carolinaboy

Airbrush Care/help

15 posts in this topic

Ok so I've been using my Iwata Revo. BR for about a couple days now painting some lures, mainly shad colors. But I've noticed that I am getting splatter and my paint is not always spraying out evenly. I am using a big compressor for contractors. Could this be a problem? Not being able to adjust the air very easily? IDK, what I need to do. I am using Createx Paint, and cleaning out the cup with water in between colors and back washing it to get all the color out. I am using a wet paper towel to wipe the needle off extremely carefully.

So what else do I need to be doing? I am just trying to practice a while and I don't know if I am missing anything. I am honestly teaching myself so I could be doing something extremely wrong possibly unsure.gif

So you guys got any suggestions?

Thanks

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every once in a while (at least once a week if you paint a lot) you need to take your brush apart and clean inside the air cap and nozzle and such, to make sure that the air has a clean path too. Another possibility for the splattering is the paint could be too thick, if thats it just try thinning it a little more, but it sounds more like there is paint that your not cleaning out. Good luck, and there should be instructions on the Iwata site on how to get to those parts if your unfamiliar.

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I also use an Iwata Revolution BR and shoot Createx at 30-40 psi with no problem. When you say 'splatter' you need to know whether it is spraying out of the a/b inconsistently or whether you may be holding the a/b too close to the lure, causing the paint to blow around and bounce off the target area onto lower areas on the lure. If you are getting a consistent stream of dry air from the compressor, there should be no problem. I assume it has a moisture trap and an oil trap (if the compressor uses oil). Water or oil in the air stream can cause splattering.

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I also use an Iwata Revolution BR and shoot Createx at 30-40 psi with no problem. When you say 'splatter' you need to know whether it is spraying out of the a/b inconsistently or whether you may be holding the a/b too close to the lure, causing the paint to blow around and bounce off the target area onto lower areas on the lure. If you are getting a consistent stream of dry air from the compressor, there should be no problem. I assume it has a moisture trap and an oil trap (if the compressor uses oil). Water or oil in the air stream can cause splattering.

Yeah I have a water/oil trap on there it is on the base of the brush. I also have been shooting at 25-30psi, maybe that could be my problem?? Should I be cleaning it out with any solvents(if so which ones?) What should I use to thin the paint? Bob, how often do you break about your brush and clean it out? What do you do?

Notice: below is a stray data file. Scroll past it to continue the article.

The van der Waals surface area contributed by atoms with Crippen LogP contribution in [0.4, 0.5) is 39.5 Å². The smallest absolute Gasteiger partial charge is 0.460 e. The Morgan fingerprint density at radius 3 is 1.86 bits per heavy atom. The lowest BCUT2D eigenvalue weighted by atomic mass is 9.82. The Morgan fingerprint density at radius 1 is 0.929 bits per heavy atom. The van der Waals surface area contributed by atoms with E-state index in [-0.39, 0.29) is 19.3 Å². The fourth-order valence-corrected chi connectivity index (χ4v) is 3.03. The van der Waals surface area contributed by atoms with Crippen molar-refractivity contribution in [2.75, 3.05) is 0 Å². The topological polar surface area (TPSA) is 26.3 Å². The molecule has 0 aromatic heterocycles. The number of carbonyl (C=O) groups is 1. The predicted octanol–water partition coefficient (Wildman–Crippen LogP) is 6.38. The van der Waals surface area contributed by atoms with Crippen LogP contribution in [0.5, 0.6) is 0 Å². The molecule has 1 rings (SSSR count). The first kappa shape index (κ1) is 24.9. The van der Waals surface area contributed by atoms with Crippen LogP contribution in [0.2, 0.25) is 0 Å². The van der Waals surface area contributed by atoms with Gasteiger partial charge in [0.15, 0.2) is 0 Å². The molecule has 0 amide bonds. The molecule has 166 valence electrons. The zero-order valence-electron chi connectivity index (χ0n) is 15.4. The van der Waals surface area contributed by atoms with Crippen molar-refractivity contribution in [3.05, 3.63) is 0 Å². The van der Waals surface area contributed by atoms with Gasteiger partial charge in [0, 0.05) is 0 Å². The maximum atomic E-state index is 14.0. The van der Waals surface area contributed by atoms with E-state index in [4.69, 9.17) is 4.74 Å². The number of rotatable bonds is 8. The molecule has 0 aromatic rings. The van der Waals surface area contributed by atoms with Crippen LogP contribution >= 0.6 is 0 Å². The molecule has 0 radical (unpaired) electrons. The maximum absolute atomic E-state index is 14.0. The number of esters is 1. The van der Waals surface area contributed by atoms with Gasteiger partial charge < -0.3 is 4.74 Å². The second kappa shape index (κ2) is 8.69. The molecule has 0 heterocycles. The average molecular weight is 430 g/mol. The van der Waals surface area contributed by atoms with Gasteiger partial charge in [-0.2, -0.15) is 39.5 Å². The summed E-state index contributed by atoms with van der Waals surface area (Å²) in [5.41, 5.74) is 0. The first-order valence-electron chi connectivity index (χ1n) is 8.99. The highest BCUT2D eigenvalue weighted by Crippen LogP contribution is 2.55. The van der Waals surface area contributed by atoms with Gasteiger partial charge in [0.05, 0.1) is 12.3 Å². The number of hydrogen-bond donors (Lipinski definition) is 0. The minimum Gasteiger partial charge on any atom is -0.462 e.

Thanks Guys, Iwata's website was very telling on how to do all of this :blink:. Thanks A lot guys!

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Carolinaboy, my gut feeling is that you may be getting moisture and/or oil in your brush from the compressor. If your oil and moisture trap are small in-line filters mounted on the base of your airbrush, that may not be enough if you're connected to a big compressor. They also aren't in the best position to absorb the considerable amount of moisture a big compressor generates. Ideally, a moisture trap should be sized to the compressor and attached at its air outlet. The outlet is where moisture "happens" as the compressed air expands into the hose. Also, I'm no expert but aren't an oil trap and a moisture trap two different things?

I shoot 95% of airbrush paint straight, without thinning. If you're trying to shoot cheap "hobby paint" instead of airbrush paint, you do have to thin that always. When I do thin it, I use plain water (which is what Createx recommends for thinning their standard airbrush paints. If you're shooting Createx Auto Air paint, they recommend Createx 4011 reducer as a thinner. I shoot a color, clean out the cup with water from a spray bottle, shoot a cup of water through the brush, then backwash the brush by holding my finder over the tip while shooting half a cup of water. If there's still color in the cup when you backwash, you need to repeat until clear. Takes longer to say than to do. At the end of the session, I take out the needle and wipe it clean with a cloth dipped in acetone, then use a Q-tip dipped in acetone to clean the nozzle and the spray tip, and wipe a drop of oil on the needle when reassembling the brush. You don't want to be unscrewing those tiny little paint nozzles off the tip of Iwata brushes unless you have to - they're easy to damage or can just disappear! Whenever the mood hits me or I feel the brush is not operating to peak form, I'll disassemble it completely and soak everything in airbrush cleaning solution for 24 hours.